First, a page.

The team found that Pa30 formed from a rare and relatively faint type of supernova, called a ‘Type Iax supernova.’ “Only around 10% of supernovae are of this type and they are not well understood. The fact that SN1181 was faint but faded very slowly fits this type,” Albert Zijlstra, an astrophysicist at the University of Manchester in the U.K., said in a statement about the new research. 

False-color images of Parker’s star and the nebula Pa30, which scientists now believe are connected with reports of a supernova seen in 1181. (Image credit: The University of Hong Kong)

Scientists also found that Parker’s star, one of the hottest stars in the Milky Way, is also a likely counterpart to the supernova. The nebula and the star are thought to be the result of a massive collision and subsequent merger of two dim stellar corpses known as white dwarfs

“This is the only Type Iax supernova where detailed studies of the remnant star and nebula are possible,” Ziljlstra added. “It is nice to be able to solve both a historical and an astronomical mystery.”

The study was published on Wednesday (Sept. 15) in the journal Astrophysical Journal Letters. 

Follow Doris Elin Urrutia on Twitter @salazar_elin. Follow us on Twitter @Spacedotcom and on Facebook.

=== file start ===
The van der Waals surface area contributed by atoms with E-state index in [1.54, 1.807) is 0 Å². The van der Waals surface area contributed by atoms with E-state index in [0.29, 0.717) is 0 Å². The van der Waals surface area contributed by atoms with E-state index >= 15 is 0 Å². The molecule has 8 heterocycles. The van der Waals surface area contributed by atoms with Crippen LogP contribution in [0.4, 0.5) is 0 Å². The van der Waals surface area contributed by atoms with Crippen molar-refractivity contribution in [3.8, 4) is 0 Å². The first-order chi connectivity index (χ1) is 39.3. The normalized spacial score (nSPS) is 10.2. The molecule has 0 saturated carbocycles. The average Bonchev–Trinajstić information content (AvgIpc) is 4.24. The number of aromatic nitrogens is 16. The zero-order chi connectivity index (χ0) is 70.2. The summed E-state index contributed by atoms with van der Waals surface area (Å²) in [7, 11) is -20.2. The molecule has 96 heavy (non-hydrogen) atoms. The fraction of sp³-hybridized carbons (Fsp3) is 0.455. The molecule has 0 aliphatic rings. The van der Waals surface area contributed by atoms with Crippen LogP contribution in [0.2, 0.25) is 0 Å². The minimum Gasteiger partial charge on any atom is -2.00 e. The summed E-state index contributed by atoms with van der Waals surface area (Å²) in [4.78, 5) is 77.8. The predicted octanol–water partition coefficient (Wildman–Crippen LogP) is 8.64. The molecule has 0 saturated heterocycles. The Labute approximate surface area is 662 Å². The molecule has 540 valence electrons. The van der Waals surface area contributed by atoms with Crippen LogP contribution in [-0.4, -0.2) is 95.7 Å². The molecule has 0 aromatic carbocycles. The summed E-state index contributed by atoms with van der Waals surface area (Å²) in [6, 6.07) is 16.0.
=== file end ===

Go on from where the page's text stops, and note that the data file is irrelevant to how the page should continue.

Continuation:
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SpaceX's tourist crew 'healthy, happy and resting' – Phys.org

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Graphic on the four all-civilian passengers on SpaceX’s mission to orbit around the Earth, lauched September 15 from Florida.

SpaceX’s all-civilian Inspiration4 crew are “healthy, happy and resting comfortably,” the company said Thursday in its first update since the pioneering mission blasted off from Cape Canaveral the night before.

The four American space tourists “traveled 5.5 times around Earth, completed their first round of scientific research, and enjoyed a couple of meals” before going to bed, Elon Musk’s company said.

Musk tweeted that he had personally spoken with the crew and “all is well.”

After waking up, they will get their first look out of the Dragon ship’s cupola—a large observation dome that has been fitted onto the vessel for the first time, in place of a docking mechanism.

Billionaire Jared Isaacman, physician assistant Hayley Arceneaux, geoscientist Sian Proctor and aerospace data engineer Chris Sembroski are orbiting the globe at an altitude that at times reaches 590 kilometers (367 miles).

That is deeper in space than the International Space Station, which orbits at 420 kilometers (260 miles), and the furthest any astronauts have ventured from our planet since a 2009 maintenance mission for the Hubble telescope.

The mission aims to raise $200 million for St Jude’s Children’s Research Hospital, and study the biological effects of deep space on the astronauts’ bodies.

Its main goal, however, is to prove that space is accessible to as the United States and like SpaceX seek to further commercialize the cosmos.

The space adventure bookends a summer marked by the battle of the billionaires Richard Branson and Jeff Bezos to reach the final frontier.